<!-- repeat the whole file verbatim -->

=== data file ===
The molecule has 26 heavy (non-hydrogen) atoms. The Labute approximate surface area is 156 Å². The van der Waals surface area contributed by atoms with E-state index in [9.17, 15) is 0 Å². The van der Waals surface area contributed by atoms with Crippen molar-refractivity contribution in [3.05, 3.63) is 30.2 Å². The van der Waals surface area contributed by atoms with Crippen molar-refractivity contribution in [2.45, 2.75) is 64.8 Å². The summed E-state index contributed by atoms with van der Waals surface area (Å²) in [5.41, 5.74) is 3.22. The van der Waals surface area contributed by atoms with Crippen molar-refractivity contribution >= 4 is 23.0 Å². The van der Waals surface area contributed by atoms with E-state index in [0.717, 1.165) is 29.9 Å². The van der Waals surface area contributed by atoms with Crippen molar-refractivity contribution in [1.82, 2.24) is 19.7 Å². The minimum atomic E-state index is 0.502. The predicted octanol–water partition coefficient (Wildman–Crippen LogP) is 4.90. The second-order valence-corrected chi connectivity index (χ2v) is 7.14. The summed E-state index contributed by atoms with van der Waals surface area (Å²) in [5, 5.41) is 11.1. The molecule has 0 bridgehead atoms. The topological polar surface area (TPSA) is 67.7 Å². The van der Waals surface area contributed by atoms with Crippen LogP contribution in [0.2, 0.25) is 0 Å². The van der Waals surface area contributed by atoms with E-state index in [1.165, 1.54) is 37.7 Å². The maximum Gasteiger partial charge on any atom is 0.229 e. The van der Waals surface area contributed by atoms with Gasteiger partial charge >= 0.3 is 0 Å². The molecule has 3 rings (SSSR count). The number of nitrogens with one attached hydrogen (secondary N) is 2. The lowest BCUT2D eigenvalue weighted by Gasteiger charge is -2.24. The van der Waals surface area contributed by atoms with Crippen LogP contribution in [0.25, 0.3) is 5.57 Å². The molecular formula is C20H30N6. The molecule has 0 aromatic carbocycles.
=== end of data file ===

The molecule has 26 heavy (non-hydrogen) atoms. The Labute approximate surface area is 156 Å². The van der Waals surface area contributed by atoms with E-state index in [9.17, 15) is 0 Å². The van der Waals surface area contributed by atoms with Crippen molar-refractivity contribution in [3.05, 3.63) is 30.2 Å². The van der Waals surface area contributed by atoms with Crippen molar-refractivity contribution in [2.45, 2.75) is 64.8 Å². The summed E-state index contributed by atoms with van der Waals surface area (Å²) in [5.41, 5.74) is 3.22. The van der Waals surface area contributed by atoms with Crippen molar-refractivity contribution >= 4 is 23.0 Å². The van der Waals surface area contributed by atoms with E-state index in [0.717, 1.165) is 29.9 Å². The van der Waals surface area contributed by atoms with Crippen molar-refractivity contribution in [1.82, 2.24) is 19.7 Å². The minimum atomic E-state index is 0.502. The predicted octanol–water partition coefficient (Wildman–Crippen LogP) is 4.90. The second-order valence-corrected chi connectivity index (χ2v) is 7.14. The summed E-state index contributed by atoms with van der Waals surface area (Å²) in [5, 5.41) is 11.1. The molecule has 0 bridgehead atoms. The topological polar surface area (TPSA) is 67.7 Å². The van der Waals surface area contributed by atoms with Crippen LogP contribution in [0.2, 0.25) is 0 Å². The van der Waals surface area contributed by atoms with E-state index in [1.165, 1.54) is 37.7 Å². The maximum Gasteiger partial charge on any atom is 0.229 e. The van der Waals surface area contributed by atoms with Gasteiger partial charge >= 0.3 is 0 Å². The molecule has 3 rings (SSSR count). The number of nitrogens with one attached hydrogen (secondary N) is 2. The lowest BCUT2D eigenvalue weighted by Gasteiger charge is -2.24. The van der Waals surface area contributed by atoms with Crippen LogP contribution in [0.25, 0.3) is 5.57 Å². The molecular formula is C20H30N6. The molecule has 0 aromatic carbocycles.